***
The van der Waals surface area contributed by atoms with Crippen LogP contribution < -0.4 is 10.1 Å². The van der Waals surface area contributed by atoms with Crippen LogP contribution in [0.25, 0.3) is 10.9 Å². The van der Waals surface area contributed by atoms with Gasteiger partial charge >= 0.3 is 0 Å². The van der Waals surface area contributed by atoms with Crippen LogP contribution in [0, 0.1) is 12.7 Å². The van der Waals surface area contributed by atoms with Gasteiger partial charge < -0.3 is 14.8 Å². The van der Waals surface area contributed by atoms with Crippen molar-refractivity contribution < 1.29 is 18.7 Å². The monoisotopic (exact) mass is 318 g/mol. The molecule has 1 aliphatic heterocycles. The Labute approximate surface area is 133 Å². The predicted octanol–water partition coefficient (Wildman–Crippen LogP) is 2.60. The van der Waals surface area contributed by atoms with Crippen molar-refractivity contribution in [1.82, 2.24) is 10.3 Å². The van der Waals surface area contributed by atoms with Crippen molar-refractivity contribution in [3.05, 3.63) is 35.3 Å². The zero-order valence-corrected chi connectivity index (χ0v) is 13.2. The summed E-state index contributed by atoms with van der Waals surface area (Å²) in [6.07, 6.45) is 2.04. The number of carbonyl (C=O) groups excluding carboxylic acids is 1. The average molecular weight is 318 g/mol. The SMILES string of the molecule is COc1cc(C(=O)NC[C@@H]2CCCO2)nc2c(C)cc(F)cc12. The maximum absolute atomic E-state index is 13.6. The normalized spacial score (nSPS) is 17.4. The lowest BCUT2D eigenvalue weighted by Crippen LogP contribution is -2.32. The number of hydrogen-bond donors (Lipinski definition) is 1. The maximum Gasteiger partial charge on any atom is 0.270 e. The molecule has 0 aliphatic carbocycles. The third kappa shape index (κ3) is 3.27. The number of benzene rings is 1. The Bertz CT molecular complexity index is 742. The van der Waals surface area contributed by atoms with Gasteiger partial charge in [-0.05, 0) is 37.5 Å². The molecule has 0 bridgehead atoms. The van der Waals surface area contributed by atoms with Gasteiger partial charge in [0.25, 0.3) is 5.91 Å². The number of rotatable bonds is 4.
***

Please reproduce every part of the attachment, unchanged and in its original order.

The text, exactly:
The van der Waals surface area contributed by atoms with Crippen LogP contribution < -0.4 is 10.1 Å². The van der Waals surface area contributed by atoms with Crippen LogP contribution in [0.25, 0.3) is 10.9 Å². The van der Waals surface area contributed by atoms with Gasteiger partial charge >= 0.3 is 0 Å². The van der Waals surface area contributed by atoms with Crippen LogP contribution in [0, 0.1) is 12.7 Å². The van der Waals surface area contributed by atoms with Gasteiger partial charge < -0.3 is 14.8 Å². The van der Waals surface area contributed by atoms with Crippen molar-refractivity contribution < 1.29 is 18.7 Å². The monoisotopic (exact) mass is 318 g/mol. The molecule has 1 aliphatic heterocycles. The Labute approximate surface area is 133 Å². The predicted octanol–water partition coefficient (Wildman–Crippen LogP) is 2.60. The van der Waals surface area contributed by atoms with Crippen molar-refractivity contribution in [1.82, 2.24) is 10.3 Å². The van der Waals surface area contributed by atoms with Crippen molar-refractivity contribution in [3.05, 3.63) is 35.3 Å². The zero-order valence-corrected chi connectivity index (χ0v) is 13.2. The summed E-state index contributed by atoms with van der Waals surface area (Å²) in [6.07, 6.45) is 2.04. The number of carbonyl (C=O) groups excluding carboxylic acids is 1. The average molecular weight is 318 g/mol. The SMILES string of the molecule is COc1cc(C(=O)NC[C@@H]2CCCO2)nc2c(C)cc(F)cc12. The maximum absolute atomic E-state index is 13.6. The normalized spacial score (nSPS) is 17.4. The lowest BCUT2D eigenvalue weighted by Crippen LogP contribution is -2.32. The number of hydrogen-bond donors (Lipinski definition) is 1. The maximum Gasteiger partial charge on any atom is 0.270 e. The molecule has 0 aliphatic carbocycles. The third kappa shape index (κ3) is 3.27. The number of benzene rings is 1. The Bertz CT molecular complexity index is 742. The van der Waals surface area contributed by atoms with Gasteiger partial charge in [-0.05, 0) is 37.5 Å². The molecule has 0 bridgehead atoms. The van der Waals surface area contributed by atoms with Gasteiger partial charge in [0.25, 0.3) is 5.91 Å². The number of rotatable bonds is 4.